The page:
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The Khodorkovsky Card

Elie Wiesel, winner of the 1986 Nobel Peace Prize, has now lent his moral authority to the drive to free former Yukos CEO Mikhail Khodorkovsky from prison. This is an event of some significance and one that the Kremlin would be well advised to interpret correctly. That is especially true now when Russia is on a charm offensive to attract foreign capital and embarrassed by the recent spy scandal in the United States.

Wiesel invited former government officials, business leaders, human rights activists and journalists to the elite Lotos Club on Manhattan’s East Side. It is almost a rule in the West that high moral causes must be launched in posh surroundings. But it’s fitting for a billionaire in prison.

Unable to attend for health reasons, Yelena Bonner, lioness of the Soviet dissident movement and widow of Andrei Sakharov, sent a strongly worded statement read by her son, Alexei Semyonov. From the start of the Yukos affair, Bonner has spoken out in defense of Khodorkovsky, whom she considers a victim of political repression. She castigated the judge at Khodorkovsky’s second trial for openly favoring the prosecution.

Some commentators have likened Khodorkovsky to Sakharov. I attended Khodorkovsky’s trial in October 2009 and was impressed by his vigor and confidence when he entered the courtroom. He was like a heavyweight champion heading for the ring. But, to paraphrase former U.S. Senator Lloyd Bentsen, I knew Sakharov, and Khodorkovsky is no Sakharov.

Still, in one important respect, the two are alike. Former Soviet leader Mikhail Gorbachev signaled to the Russian intelligentsia and the world the seriousness of his intent to reform the Soviet Union when he released Sakharov from internal exile in late 1986. The Kremlin, now wishing to prove that it is moving in a new direction, could send a similarly powerful signal by releasing Khodorkovsky. The irony here is that we want an independent judiciary, yet we demand political intervention to resolve one of the most egregious violations of that very principle.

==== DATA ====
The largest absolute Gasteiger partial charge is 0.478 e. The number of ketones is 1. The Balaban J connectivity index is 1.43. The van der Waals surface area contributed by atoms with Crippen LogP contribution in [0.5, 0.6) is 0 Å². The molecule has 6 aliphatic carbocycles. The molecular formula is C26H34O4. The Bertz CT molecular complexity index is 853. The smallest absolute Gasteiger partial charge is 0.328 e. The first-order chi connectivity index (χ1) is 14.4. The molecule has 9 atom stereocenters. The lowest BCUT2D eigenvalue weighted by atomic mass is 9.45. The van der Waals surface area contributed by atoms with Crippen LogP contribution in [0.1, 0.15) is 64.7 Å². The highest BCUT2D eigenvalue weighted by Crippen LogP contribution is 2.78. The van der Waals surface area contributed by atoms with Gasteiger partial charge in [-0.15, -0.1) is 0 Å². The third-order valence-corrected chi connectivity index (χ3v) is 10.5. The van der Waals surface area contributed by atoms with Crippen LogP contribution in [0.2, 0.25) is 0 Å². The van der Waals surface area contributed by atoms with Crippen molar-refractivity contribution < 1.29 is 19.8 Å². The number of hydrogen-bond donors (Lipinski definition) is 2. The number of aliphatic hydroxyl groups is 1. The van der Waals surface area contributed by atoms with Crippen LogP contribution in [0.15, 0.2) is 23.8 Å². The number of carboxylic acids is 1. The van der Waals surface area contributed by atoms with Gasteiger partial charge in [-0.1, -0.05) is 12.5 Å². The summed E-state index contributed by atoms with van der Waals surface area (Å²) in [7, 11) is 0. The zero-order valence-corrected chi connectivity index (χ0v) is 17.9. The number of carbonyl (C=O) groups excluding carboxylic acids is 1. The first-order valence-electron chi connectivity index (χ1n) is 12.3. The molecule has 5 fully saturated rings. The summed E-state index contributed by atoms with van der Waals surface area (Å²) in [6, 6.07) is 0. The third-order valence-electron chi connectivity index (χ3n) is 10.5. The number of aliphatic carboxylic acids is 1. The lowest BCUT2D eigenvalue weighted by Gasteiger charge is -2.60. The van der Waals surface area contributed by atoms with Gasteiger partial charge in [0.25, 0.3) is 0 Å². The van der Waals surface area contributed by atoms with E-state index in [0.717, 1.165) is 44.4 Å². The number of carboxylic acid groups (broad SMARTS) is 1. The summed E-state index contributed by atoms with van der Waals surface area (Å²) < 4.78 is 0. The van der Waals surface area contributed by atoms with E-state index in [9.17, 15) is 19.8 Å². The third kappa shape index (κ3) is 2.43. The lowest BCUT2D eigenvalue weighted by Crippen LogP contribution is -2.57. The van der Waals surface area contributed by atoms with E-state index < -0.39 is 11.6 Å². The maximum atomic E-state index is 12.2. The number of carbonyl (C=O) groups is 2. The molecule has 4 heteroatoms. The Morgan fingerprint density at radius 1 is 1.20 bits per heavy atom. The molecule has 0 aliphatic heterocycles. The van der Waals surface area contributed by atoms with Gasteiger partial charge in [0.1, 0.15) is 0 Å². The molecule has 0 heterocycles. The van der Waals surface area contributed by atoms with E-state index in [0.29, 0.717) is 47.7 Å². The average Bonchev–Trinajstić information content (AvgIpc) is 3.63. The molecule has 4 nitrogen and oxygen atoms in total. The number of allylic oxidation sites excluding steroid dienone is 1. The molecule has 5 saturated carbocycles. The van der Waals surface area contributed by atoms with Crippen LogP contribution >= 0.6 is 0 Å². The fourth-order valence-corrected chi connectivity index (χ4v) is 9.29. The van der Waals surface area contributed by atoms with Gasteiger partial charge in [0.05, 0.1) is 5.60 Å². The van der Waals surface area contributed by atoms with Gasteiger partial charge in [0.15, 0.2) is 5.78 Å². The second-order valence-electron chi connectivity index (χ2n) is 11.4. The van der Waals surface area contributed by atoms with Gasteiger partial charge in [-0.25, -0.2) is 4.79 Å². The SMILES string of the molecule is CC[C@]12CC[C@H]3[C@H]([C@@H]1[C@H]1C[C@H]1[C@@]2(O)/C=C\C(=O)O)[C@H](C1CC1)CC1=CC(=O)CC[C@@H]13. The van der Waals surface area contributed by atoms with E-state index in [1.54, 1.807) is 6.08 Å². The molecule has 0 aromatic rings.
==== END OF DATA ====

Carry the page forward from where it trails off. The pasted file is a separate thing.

Some of the business leaders present at the luncheon pointed out that the symbolism of the Khodorkovsky case was practical as well as moral. Who wants to invest in an economy where billionaires are framed and journalists are slain?

So what could prevent the Kremlin from playing the Khodorkovsky card? Sheer vindictiveness is one possibility. Another is that Khodorkovsky is a symbol in the West and in Russia as well, an example for the oligarchs of what happens to those who confuse financial strength with political power.

According to opposition leader Boris Nemtsov: “Putin is pathologically afraid of Khodorkovsky, considers him an utterly powerful person — organized, serious, unbreakable.” But what specifically could Putin be afraid of? Khodorkovsky might well become the figure around which the opposition could rally and unite. But Khodorkovsky’s parole could be conditioned on his promise to refrain from all political activities. He could, of course, refuse this condition and choose to remain in prison. So even Khodorkovsky might someday have to play the Khodorkovsky card.

Stalin’s famous quote regarding suggestion that the pope participate in the Allies’ war conferences — “How many divisions does he have?”— is a question that could also be asked today of Wiesel. But the Kremlin should also not forget that it was a pope, John Paul II, who played a key role in bringing down the house that Stalin built. And what happened once can happen once again.

Richard Lourie is the author of “The Autobiography of Joseph Stalin” and “Sakharov: A Biography.”

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